Increasingly, it appears that China’s president is turning to nationalism as a substitute for economic growth as a source of political legitimacy, says Council on Foreign Relations chief Richard Haass. And when it comes to generating popular support in China, nothing competes with asserting the mainland’s sovereignty over Taiwan, he writes for Project Syndicate.
Under General Secretary Xi Jinping’s command, the Chinese Communist Party (CCP) has systematically strengthened its armed forces and prepared for an attack on Taiwan. After this year’s 20th CCP Congress in Beijing, expected to be held in November, there is a very real possibility of a sharp uptick in aggression towards Taiwan, according to the Project 2049 Institute’s Admiral Lee Hsi-min, former chief of the general staff of Taiwan’s armed forces, and Eric Lee, a senior fellow at the institute.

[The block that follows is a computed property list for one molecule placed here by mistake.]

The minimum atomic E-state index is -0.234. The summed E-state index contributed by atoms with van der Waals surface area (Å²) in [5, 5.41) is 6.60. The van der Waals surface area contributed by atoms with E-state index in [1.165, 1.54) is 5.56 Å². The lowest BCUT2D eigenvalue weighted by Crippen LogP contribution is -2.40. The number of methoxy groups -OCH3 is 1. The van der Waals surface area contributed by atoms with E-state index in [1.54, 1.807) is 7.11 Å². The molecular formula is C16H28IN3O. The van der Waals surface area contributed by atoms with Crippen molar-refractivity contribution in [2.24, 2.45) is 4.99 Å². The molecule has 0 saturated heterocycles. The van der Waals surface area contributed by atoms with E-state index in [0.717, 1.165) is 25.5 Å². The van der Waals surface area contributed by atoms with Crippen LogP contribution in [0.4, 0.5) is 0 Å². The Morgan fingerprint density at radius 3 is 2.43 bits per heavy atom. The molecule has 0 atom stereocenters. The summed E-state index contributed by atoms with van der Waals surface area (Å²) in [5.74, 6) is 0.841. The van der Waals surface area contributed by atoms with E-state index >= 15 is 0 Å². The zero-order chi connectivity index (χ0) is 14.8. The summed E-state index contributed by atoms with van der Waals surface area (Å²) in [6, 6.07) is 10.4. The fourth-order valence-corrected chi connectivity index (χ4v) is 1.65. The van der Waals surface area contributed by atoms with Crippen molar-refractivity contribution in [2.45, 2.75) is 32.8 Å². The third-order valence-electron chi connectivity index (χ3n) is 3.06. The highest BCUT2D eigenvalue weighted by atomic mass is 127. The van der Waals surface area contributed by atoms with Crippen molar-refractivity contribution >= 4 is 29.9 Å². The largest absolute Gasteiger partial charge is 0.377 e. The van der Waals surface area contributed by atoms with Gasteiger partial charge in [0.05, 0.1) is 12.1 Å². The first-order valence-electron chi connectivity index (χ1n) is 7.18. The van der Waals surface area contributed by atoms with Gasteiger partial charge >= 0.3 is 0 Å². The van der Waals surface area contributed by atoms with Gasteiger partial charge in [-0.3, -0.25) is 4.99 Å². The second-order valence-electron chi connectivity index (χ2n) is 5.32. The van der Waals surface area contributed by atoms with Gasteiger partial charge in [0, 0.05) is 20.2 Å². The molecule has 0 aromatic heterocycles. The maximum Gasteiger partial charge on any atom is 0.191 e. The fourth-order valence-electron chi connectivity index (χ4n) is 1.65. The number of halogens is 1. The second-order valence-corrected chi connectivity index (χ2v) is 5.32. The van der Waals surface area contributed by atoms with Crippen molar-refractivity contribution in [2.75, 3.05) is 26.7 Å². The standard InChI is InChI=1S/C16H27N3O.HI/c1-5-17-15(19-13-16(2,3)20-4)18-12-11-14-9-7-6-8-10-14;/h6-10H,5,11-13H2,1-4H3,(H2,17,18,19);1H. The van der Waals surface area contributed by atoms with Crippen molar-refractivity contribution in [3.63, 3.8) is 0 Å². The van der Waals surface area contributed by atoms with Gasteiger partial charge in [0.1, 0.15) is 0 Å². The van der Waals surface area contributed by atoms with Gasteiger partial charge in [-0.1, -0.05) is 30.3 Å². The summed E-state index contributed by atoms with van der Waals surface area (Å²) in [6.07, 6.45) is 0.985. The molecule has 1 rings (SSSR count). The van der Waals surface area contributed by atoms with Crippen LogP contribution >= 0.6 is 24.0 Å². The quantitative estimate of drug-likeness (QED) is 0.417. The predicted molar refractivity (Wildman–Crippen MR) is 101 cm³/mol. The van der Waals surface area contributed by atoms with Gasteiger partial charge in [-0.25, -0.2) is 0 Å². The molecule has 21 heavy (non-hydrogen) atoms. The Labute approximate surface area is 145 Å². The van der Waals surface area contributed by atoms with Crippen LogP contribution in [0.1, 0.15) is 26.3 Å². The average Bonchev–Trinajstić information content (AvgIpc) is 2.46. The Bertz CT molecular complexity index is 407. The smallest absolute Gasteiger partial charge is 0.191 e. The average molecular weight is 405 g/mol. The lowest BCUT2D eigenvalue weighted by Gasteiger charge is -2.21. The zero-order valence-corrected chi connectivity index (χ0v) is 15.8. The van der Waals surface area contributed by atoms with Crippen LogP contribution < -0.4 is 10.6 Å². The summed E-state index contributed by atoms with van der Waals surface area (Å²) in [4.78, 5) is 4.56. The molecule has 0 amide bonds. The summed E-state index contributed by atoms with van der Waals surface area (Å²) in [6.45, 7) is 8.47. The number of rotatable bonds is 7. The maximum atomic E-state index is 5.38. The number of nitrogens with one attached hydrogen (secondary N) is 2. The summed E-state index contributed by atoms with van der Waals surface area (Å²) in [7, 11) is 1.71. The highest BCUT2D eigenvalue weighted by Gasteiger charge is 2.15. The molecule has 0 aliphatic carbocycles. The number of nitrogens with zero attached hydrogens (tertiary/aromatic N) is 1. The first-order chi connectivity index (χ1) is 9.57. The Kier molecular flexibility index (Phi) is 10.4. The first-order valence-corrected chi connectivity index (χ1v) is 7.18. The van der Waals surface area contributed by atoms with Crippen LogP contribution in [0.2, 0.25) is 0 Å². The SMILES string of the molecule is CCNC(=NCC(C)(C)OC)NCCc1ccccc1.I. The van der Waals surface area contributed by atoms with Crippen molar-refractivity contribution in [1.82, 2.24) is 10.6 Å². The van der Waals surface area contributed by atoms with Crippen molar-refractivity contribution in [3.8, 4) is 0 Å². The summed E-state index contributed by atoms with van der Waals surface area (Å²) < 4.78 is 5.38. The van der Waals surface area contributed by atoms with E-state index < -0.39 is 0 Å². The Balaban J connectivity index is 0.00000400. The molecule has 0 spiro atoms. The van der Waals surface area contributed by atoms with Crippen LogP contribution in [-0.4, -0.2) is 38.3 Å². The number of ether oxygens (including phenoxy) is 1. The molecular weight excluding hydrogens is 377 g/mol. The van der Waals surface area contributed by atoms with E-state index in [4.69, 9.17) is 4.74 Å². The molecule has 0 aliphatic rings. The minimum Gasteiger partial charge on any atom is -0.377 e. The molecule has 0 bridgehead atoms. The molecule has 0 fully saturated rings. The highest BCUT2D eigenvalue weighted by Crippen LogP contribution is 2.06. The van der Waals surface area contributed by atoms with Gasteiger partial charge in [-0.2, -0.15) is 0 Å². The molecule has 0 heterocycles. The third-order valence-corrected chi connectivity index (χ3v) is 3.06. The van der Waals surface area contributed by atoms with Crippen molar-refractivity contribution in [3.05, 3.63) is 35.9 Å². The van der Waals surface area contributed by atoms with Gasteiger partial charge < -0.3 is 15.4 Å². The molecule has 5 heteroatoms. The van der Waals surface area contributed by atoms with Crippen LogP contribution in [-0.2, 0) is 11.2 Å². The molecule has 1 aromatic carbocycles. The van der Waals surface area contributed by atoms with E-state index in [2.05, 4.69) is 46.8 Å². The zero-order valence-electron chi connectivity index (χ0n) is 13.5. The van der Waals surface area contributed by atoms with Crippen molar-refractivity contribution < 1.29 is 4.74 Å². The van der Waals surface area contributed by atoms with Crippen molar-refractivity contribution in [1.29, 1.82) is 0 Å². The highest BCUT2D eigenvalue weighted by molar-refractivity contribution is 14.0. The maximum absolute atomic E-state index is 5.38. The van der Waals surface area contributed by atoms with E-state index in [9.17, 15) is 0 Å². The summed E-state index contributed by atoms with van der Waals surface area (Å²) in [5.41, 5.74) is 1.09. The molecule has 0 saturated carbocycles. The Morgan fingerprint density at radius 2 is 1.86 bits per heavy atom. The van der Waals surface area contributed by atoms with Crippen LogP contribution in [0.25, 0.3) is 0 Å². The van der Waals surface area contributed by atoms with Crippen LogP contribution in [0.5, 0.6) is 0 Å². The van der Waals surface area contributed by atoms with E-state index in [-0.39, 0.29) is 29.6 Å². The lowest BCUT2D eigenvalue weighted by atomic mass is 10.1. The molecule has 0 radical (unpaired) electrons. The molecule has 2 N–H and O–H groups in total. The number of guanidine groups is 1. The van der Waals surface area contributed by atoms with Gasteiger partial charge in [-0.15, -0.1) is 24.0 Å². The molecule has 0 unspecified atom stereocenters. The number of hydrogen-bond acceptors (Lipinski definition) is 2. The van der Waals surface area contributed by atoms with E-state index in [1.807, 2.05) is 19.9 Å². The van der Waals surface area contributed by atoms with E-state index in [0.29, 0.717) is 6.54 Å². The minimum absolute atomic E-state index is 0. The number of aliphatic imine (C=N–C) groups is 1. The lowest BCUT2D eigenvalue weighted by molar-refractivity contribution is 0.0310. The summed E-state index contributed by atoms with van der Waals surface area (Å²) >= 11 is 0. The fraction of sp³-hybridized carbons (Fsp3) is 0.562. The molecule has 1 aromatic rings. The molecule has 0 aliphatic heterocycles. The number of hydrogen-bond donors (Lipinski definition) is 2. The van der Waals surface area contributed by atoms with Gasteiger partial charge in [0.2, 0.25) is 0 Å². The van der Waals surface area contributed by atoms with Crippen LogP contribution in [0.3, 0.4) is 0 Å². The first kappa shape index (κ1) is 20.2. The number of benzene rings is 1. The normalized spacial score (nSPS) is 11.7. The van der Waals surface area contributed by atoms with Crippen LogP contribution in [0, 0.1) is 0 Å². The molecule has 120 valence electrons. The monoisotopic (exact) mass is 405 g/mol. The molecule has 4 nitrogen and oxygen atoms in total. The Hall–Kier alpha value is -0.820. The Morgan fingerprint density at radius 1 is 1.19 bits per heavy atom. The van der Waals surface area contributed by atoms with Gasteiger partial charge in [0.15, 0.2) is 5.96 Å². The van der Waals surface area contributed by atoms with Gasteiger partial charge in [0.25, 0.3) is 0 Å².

Beijing is increasingly powerful, aggressive and ideologically hostile, and it is no secret that Mr Xi and the CCP elite seek to annex Taiwan. The questions are when and how, they write for The Economist:
[Taiwan’s] government should train civilians and establish a voluntary territorial defense force (TDF) as any air blockade or quarantine would leave no opportunity for citizens to flee. A TDF would educate the public and strengthen its will to fight. The initiative would not be a death sentence for the Taiwanese people, sending all into war. Rather, by signaling that Taiwan would not raise the white flag even if enemy forces succeeded in landing on Taiwanese territory, the force would function as a deterrent. The PLA would know that it could complicate war plans.
The Chinese ambassador to France said China would subject the Taiwanese people to “reeducation” after reunification, evoking the reeducation centers used in the ongoing genocide of Uyghur Muslims in China’s Xinjiang province, The Washington Post’s Josh Rogin adds.
“Beijing’s scorched-earth diplomacy suggests it is leaving itself fewer and fewer alternatives to war,” said former deputy national security adviser Matthew Pottinger, who now chairs the China program at the Foundation for the Defense of Democracies. “Xi Jinping has systematically shut down any credible path to diplomacy. They are slashing and burning the pathways to a peaceful resolution.”